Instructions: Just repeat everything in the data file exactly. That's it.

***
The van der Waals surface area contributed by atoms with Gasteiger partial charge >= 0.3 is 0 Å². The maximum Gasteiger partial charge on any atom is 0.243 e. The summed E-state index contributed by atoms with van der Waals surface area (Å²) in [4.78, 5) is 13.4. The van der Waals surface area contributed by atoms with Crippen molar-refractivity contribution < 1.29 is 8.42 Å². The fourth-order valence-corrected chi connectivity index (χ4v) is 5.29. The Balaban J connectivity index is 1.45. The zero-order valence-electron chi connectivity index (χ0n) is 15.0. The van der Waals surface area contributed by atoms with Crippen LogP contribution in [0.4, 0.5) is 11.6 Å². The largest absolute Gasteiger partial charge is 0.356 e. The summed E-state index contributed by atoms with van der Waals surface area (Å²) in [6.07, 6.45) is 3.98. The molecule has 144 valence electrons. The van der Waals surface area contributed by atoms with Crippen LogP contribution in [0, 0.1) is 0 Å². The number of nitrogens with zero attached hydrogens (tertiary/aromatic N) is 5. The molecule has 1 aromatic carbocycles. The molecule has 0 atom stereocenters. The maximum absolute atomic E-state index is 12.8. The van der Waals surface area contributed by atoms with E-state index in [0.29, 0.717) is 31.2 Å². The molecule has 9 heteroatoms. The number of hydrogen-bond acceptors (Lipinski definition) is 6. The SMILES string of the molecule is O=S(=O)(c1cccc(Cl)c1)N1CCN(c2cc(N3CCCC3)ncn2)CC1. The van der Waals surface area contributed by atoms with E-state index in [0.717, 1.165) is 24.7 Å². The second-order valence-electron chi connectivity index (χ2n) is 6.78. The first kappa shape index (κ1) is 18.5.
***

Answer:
The van der Waals surface area contributed by atoms with Gasteiger partial charge >= 0.3 is 0 Å². The maximum Gasteiger partial charge on any atom is 0.243 e. The summed E-state index contributed by atoms with van der Waals surface area (Å²) in [4.78, 5) is 13.4. The van der Waals surface area contributed by atoms with Crippen molar-refractivity contribution < 1.29 is 8.42 Å². The fourth-order valence-corrected chi connectivity index (χ4v) is 5.29. The Balaban J connectivity index is 1.45. The zero-order valence-electron chi connectivity index (χ0n) is 15.0. The van der Waals surface area contributed by atoms with Crippen LogP contribution in [0.4, 0.5) is 11.6 Å². The largest absolute Gasteiger partial charge is 0.356 e. The summed E-state index contributed by atoms with van der Waals surface area (Å²) in [6.07, 6.45) is 3.98. The molecule has 144 valence electrons. The van der Waals surface area contributed by atoms with Crippen LogP contribution in [0, 0.1) is 0 Å². The number of nitrogens with zero attached hydrogens (tertiary/aromatic N) is 5. The molecule has 1 aromatic carbocycles. The molecule has 0 atom stereocenters. The maximum absolute atomic E-state index is 12.8. The van der Waals surface area contributed by atoms with E-state index in [0.29, 0.717) is 31.2 Å². The molecule has 9 heteroatoms. The number of hydrogen-bond acceptors (Lipinski definition) is 6. The SMILES string of the molecule is O=S(=O)(c1cccc(Cl)c1)N1CCN(c2cc(N3CCCC3)ncn2)CC1. The van der Waals surface area contributed by atoms with E-state index in [0.717, 1.165) is 24.7 Å². The second-order valence-electron chi connectivity index (χ2n) is 6.78. The first kappa shape index (κ1) is 18.5.